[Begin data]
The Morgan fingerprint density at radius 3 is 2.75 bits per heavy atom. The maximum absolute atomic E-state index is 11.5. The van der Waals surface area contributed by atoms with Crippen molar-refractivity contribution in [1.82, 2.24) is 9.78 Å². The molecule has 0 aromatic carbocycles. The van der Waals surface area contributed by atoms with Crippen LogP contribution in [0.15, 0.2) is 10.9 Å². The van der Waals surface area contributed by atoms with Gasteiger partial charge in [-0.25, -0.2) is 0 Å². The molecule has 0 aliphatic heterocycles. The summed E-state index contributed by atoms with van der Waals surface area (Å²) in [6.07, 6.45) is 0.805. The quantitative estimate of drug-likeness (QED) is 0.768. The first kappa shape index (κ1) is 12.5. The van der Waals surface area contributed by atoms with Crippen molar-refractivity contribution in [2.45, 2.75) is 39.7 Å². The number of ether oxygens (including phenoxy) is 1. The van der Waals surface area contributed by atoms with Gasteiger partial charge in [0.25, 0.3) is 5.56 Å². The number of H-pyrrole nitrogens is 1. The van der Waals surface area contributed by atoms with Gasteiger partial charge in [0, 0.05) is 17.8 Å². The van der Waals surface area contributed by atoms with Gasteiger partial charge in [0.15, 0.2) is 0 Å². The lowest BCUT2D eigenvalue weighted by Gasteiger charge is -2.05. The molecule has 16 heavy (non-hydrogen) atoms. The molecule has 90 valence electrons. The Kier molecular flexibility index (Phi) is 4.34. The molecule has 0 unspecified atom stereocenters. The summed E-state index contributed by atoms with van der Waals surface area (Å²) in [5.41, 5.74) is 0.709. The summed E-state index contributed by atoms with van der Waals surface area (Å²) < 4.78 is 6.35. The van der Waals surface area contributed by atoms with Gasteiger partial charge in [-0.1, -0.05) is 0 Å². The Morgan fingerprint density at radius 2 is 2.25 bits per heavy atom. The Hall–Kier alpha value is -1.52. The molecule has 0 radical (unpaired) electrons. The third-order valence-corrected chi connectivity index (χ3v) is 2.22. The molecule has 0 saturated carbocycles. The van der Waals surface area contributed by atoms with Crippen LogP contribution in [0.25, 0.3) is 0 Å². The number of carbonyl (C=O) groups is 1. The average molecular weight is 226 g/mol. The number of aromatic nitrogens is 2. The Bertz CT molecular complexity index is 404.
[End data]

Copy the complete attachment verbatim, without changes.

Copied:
The Morgan fingerprint density at radius 3 is 2.75 bits per heavy atom. The maximum absolute atomic E-state index is 11.5. The van der Waals surface area contributed by atoms with Crippen molar-refractivity contribution in [1.82, 2.24) is 9.78 Å². The molecule has 0 aromatic carbocycles. The van der Waals surface area contributed by atoms with Crippen LogP contribution in [0.15, 0.2) is 10.9 Å². The van der Waals surface area contributed by atoms with Gasteiger partial charge in [-0.25, -0.2) is 0 Å². The molecule has 0 aliphatic heterocycles. The summed E-state index contributed by atoms with van der Waals surface area (Å²) in [6.07, 6.45) is 0.805. The quantitative estimate of drug-likeness (QED) is 0.768. The first kappa shape index (κ1) is 12.5. The van der Waals surface area contributed by atoms with Crippen molar-refractivity contribution in [2.45, 2.75) is 39.7 Å². The number of ether oxygens (including phenoxy) is 1. The van der Waals surface area contributed by atoms with Gasteiger partial charge in [0.25, 0.3) is 5.56 Å². The number of H-pyrrole nitrogens is 1. The van der Waals surface area contributed by atoms with Gasteiger partial charge in [0, 0.05) is 17.8 Å². The van der Waals surface area contributed by atoms with Gasteiger partial charge in [0.15, 0.2) is 0 Å². The lowest BCUT2D eigenvalue weighted by Gasteiger charge is -2.05. The molecule has 16 heavy (non-hydrogen) atoms. The molecule has 90 valence electrons. The Kier molecular flexibility index (Phi) is 4.34. The molecule has 0 unspecified atom stereocenters. The summed E-state index contributed by atoms with van der Waals surface area (Å²) in [5.41, 5.74) is 0.709. The summed E-state index contributed by atoms with van der Waals surface area (Å²) < 4.78 is 6.35. The van der Waals surface area contributed by atoms with Gasteiger partial charge in [-0.1, -0.05) is 0 Å². The Morgan fingerprint density at radius 2 is 2.25 bits per heavy atom. The Hall–Kier alpha value is -1.52. The molecule has 0 radical (unpaired) electrons. The third-order valence-corrected chi connectivity index (χ3v) is 2.22. The molecule has 0 saturated carbocycles. The van der Waals surface area contributed by atoms with Crippen LogP contribution in [0.25, 0.3) is 0 Å². The number of carbonyl (C=O) groups is 1. The average molecular weight is 226 g/mol. The number of aromatic nitrogens is 2. The Bertz CT molecular complexity index is 404.